How They Compare:
Compared to Zero’s bikes the GT is a dinosaur. Its 535cc single cylinder engine can’t compete with the Zero SR’s lightning fast electric powertrain but why would it have to?
Royal Enfield and Zero are two motorcycle companies with completely divergent approaches. Royal Enfield can rely on the fact that they already control one of the largest motorcycle markets in the world thereby minimizing their risk when introducing a bike like the GT, that they hope can expand their reach into international markets.
2014 Zero FX
Zero on the other hand does not have the luxury of a safety cushion, instead they have to trust that electric bikes are the future of motorcycling. Clearly they are well on their way to developing the technology that will be key to their success, but in their way stands cost issues and the task of convincing the everyday motorcycle enthusiast that electric bikes are the way to go. As of now in the eyes of the average motorcycle consumer the idea of an electric motorcycle remains somewhat of a novelty. With the price tag of a premium motorcycle and the uncertainty that comes with a new technology, Zero has yet to break into the mainstream market.
Royal Enfield’s close proximity to the Zero made for an interesting contrast between old and new. Standing on the showroom floor, to your left you have a familiar brand with classically styled machines and to your right, Zero, who claim their bikes have “the most advanced electric motorcycle powertrain in the industry.” While both companies offer vastly different products their end game is the same, mass appeal. So far Zero’s customers have mostly belonged to the baby boomer demographic but moving forward they hope to prove that there is a place for an electric bike in everyone’s garage.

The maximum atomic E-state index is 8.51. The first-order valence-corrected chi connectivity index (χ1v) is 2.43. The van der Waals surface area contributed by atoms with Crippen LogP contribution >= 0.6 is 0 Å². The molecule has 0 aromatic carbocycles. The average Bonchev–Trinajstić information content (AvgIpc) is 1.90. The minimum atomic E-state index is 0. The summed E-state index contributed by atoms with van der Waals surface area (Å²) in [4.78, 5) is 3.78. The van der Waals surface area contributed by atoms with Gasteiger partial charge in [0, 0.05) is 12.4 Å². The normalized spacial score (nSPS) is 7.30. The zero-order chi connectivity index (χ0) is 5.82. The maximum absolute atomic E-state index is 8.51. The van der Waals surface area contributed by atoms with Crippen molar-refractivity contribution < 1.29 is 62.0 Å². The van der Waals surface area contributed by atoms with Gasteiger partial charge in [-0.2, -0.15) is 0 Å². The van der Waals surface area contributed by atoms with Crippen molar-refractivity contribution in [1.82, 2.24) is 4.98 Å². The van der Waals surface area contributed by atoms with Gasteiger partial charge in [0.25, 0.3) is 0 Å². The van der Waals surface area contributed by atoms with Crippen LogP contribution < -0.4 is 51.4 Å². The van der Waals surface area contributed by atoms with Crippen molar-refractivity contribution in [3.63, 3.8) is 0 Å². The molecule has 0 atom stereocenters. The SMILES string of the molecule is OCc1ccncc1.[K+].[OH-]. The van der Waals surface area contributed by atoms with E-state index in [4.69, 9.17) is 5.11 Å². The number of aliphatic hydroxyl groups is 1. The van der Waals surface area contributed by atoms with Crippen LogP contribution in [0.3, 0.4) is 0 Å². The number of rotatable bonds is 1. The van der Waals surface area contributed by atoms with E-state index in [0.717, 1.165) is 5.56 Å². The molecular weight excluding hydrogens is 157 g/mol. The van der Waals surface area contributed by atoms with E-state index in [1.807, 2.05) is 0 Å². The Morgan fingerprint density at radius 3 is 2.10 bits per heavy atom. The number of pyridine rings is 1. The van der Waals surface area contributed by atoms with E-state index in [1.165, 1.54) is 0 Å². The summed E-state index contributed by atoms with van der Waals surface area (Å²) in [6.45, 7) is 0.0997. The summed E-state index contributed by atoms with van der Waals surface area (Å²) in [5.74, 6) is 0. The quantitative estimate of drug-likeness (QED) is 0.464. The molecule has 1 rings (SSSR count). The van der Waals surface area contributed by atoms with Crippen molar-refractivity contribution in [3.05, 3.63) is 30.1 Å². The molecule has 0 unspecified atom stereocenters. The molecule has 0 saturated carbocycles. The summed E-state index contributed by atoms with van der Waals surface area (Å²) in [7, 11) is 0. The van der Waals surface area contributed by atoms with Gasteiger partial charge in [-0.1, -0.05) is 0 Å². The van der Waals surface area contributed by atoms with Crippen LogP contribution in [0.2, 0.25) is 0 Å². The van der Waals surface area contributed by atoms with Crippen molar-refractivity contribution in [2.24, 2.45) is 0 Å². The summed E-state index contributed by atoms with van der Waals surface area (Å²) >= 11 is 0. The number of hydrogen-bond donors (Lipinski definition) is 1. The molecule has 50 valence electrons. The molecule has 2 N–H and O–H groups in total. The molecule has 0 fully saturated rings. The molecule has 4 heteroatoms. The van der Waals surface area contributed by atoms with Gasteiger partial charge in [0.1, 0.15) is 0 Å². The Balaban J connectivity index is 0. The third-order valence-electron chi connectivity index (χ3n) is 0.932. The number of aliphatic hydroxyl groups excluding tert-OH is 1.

On the other hand, Royal Enfield has established at home that their product is a bike for the masses but has yet to demonstrate that on an international level outside of their base market.
Royal Enfield Classic 500 kick-starter
The juxtaposition of Royal Enfield and Zero Motorcycles displays at the show encourages you to think about the role each company plays and about the bigger picture with regard to the future of motorcycling. Royal Enfield relies on the fact that there is a customer base that appreciates what came before, that doesn’t want the latest and greatest but rather, desires what works and what is classic. While Zero is aiming to push electric motorcycles to the forefront of motorcycling while overcoming preconceived notions about what electric motorcycles can and cannot do. The path of both of these companies has greater implications for the future of the motorcycle industry as a whole. Will companies like Indian and Royal Enfield, that rely heavily on tradition, fall by the wayside as motorcycle technology advances or will companies blazing trails like Zero hit impassable roadblocks in an industry that is deeply rooted in heritage and history? Only time will tell.
Do you think there is a middle ground? What about companies like Triumph that offer both classic bikes and more contemporary ranges? Let us know in the comments section below.